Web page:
Street Lighting and the End of Second Sleep

By Alyse Borkan  |  Nov 25, 2013
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FOMO killed segmented sleep. 

Prior to the seventeenth century, the cycles of night and day drove sleeping habits. Roger Ekirch, a professor at Virginia Tech, suggests in his 2005 book, At Day’s Close, Night in Times Past, that a segmented sleep cycle was the norm across most continents. The ‘first sleep’ would usually begin around two hours after dusk, last for around four hours, and would be followed by a one to two hour interlude. During the interlude, you might smoke, eat, converse or have sex. The second sleep would then commence for another four to five hours.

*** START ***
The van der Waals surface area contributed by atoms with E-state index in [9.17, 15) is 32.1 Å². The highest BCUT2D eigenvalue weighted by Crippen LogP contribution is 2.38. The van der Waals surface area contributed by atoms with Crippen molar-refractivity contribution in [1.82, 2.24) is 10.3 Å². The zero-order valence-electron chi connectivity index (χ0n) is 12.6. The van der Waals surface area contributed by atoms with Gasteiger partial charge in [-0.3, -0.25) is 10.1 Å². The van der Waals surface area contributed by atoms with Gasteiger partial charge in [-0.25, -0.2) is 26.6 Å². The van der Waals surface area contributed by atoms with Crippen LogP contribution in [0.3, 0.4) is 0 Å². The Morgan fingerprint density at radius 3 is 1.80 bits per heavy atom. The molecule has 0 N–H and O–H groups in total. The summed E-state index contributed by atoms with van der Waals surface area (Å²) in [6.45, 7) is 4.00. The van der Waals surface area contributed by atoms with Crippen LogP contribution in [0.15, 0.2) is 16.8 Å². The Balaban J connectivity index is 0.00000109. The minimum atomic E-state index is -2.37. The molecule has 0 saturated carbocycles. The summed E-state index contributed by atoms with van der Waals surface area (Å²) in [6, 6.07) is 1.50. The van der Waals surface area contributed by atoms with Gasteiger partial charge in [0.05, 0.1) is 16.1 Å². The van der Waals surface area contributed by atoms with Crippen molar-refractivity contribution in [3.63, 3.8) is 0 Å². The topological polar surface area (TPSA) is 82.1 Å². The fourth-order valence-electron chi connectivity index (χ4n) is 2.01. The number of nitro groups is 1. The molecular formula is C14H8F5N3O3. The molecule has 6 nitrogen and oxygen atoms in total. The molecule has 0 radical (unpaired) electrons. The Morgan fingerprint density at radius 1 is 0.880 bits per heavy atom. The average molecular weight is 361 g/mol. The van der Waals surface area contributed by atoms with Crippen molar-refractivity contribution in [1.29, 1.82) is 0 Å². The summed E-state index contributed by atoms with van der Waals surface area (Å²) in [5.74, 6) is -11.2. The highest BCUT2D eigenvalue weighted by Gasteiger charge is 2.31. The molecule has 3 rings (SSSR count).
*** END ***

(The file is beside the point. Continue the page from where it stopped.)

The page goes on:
Ekhrich states that the many references to segmented sleep come to an abrupt end in the middle of the seventeenth century. He attributes the change to the rise of street lighting, coffee houses and the beginning of a legitimate night culture. As the night became safer and more navigable, individuals’ slowly changed their sleeping habits to allow for changing social norms — An early example of FOMO driven cultural shifts.

If you want to pursue biphasic sleep, check out The Polyphasic Sleep Society for great advice.

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